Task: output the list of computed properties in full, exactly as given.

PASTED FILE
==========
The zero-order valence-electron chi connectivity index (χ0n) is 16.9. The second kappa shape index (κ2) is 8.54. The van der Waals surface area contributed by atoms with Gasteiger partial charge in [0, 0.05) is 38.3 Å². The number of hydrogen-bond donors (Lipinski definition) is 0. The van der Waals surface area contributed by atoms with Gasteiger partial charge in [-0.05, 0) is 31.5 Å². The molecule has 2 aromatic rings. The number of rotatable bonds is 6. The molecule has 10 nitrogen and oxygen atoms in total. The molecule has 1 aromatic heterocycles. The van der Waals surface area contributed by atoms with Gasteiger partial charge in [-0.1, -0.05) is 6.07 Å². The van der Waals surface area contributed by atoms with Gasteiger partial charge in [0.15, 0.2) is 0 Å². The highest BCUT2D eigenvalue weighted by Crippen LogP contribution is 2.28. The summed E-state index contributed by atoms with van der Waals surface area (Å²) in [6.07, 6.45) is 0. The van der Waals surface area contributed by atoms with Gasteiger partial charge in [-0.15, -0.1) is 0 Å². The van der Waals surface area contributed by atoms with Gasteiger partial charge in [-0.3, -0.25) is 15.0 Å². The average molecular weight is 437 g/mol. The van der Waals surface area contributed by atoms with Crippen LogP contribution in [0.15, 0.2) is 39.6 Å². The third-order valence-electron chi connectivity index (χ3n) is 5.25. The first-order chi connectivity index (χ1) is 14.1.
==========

The zero-order valence-electron chi connectivity index (χ0n) is 16.9. The second kappa shape index (κ2) is 8.54. The van der Waals surface area contributed by atoms with Gasteiger partial charge in [0, 0.05) is 38.3 Å². The number of hydrogen-bond donors (Lipinski definition) is 0. The van der Waals surface area contributed by atoms with Gasteiger partial charge in [-0.05, 0) is 31.5 Å². The molecule has 2 aromatic rings. The number of rotatable bonds is 6. The molecule has 10 nitrogen and oxygen atoms in total. The molecule has 1 aromatic heterocycles. The van der Waals surface area contributed by atoms with Gasteiger partial charge in [-0.1, -0.05) is 6.07 Å². The van der Waals surface area contributed by atoms with Gasteiger partial charge in [0.15, 0.2) is 0 Å². The highest BCUT2D eigenvalue weighted by Crippen LogP contribution is 2.28. The summed E-state index contributed by atoms with van der Waals surface area (Å²) in [6.07, 6.45) is 0. The van der Waals surface area contributed by atoms with Gasteiger partial charge in [-0.15, -0.1) is 0 Å². The van der Waals surface area contributed by atoms with Gasteiger partial charge in [-0.3, -0.25) is 15.0 Å². The average molecular weight is 437 g/mol. The van der Waals surface area contributed by atoms with Crippen LogP contribution in [0.15, 0.2) is 39.6 Å². The third-order valence-electron chi connectivity index (χ3n) is 5.25. The first-order chi connectivity index (χ1) is 14.1.